Perhaps you’ve heard the US government is in the midst of heated negotiations to raise the debt ceiling. The government must raise the total amount it can borrow in order to meet its obligations by August 2 or the government won’t be able to make payments on some debts, and China will foreclose and repossess the White House. All the negotiations have concerned cutting costs from major programs versus raising taxes, but I’m convinced there are opportunities to save money the government has overlooked.
Nationwide yard sale: Hey Canada, could we interest you in 40 million elliptical machines? Never been used. (Australia isn’t allowed to buy any exercise equipment. I’m still hoping Australia will catch up with and someday surpass America in obesity.)
Host all visiting foreign dignitaries in Las Vegas. When Germany’s Chancellor loses at the craps table, that money goes back into the American economy. (Except for the many casinos owned by international investors.) If the German Chancellor insists on staying at the White House, couldn’t we at least put a slot machine in her room?
The President traditionally calls to congratulate the winner of foreign elections. International calls can be expensive, and President Obama should always make these calls collect. Obama could also talk for free if he makes these calls via Skype as long as the other president is also a Skype user.
How much are we paying for that eternal flame burning over the grave of John F. Kennedy? I like it, but I only $300-a-year like it. If it costs $1 billion a year I think we should nix it. Have we considering painting the flame on?
Cut all silent letters from government printing. This would save money on printing and labor. Every time Obama hosts a meeting at the White House and hands out a memo about the “Debt Ceiling”, it could just as easily read “Det Ceiling”.
Any university receiving government funds must cut their marching bands or somehow prove more than 5% of football fans actually watch.
When the Pakistani President goes to an ATM to make a withdrawal on the $18 billion the US has given in the past decade, are we charging any kind of ATM transaction fee? If we get $2 back every time a foreign aid recipient makes a withdrawal, it starts to add up.
Some countries have cultures that are very big on giving gifts. When I lived in Germany I had many friends who were Kazakhstani, and if you went to their home for dinner and complimented a vase, they would insist on giving it to you. If you complimented an antique clock, they would insist on giving it to you. If you complimented the beauty of their daughter, they would ask you to leave. President Obama should make more of an effort to solicit gifts when traveling abroad: “I really love your Crown Jewels, England,” or “I really love your oil industry, Saudi Arabia.” You never know, your host just might give it to you.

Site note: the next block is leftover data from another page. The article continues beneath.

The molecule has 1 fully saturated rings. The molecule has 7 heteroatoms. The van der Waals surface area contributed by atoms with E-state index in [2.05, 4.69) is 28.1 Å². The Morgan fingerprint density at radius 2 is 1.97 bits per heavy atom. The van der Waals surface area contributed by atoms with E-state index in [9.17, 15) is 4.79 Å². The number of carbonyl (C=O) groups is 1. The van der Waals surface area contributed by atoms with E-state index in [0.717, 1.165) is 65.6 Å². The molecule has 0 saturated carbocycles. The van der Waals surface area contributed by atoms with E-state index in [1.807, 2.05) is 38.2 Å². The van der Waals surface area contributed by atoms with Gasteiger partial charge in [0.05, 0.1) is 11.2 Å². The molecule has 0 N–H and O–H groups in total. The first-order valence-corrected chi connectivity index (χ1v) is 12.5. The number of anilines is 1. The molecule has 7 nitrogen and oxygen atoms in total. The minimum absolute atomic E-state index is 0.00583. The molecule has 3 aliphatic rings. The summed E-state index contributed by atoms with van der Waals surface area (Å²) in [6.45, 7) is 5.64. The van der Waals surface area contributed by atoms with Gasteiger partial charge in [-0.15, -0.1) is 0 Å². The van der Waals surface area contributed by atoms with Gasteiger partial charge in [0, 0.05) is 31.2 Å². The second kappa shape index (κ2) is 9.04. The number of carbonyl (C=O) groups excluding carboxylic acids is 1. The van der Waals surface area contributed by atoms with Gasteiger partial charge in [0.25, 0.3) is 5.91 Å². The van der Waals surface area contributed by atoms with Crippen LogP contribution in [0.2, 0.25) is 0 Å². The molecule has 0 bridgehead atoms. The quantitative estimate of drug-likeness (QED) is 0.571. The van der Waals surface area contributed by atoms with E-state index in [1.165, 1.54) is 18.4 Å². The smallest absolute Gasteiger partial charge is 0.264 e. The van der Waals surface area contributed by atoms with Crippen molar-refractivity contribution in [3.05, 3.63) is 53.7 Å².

Here’s a new tax I bet both parties could support: If you are older than twenty and you celebrate your birthday with more than one party, you should have to pay a fine. When someone tells me they are celebrating a birthday all week long with a party one night, drinks another night, a dinner another night, dancing another night, I think we can all agree this is the type of person who has too much time and money, and his or her (almost always a her) income should be redistributed.
We charge people for fishing licenses, but never charge fish any rent for getting to live in Lake Michigan. Why?
When Congress is in recess, is it possible to use the US Capitol building for high school proms and wedding receptions?
Would it save any money to cut one of the four presidents from Mount Rushmore?
Here’s an easy way to cut expenses by one-third: Cut one branch of government. I’m not certain which branch to cut. If you cut the legislative, you’ll have difficulty getting the bill passed. If you cut the executive branch, the president will be sure to veto. If you cut the judicial, the Supreme Court will find it unconstitutional. I’m pretty sure if I keep thinking about it I’ll find a loophole.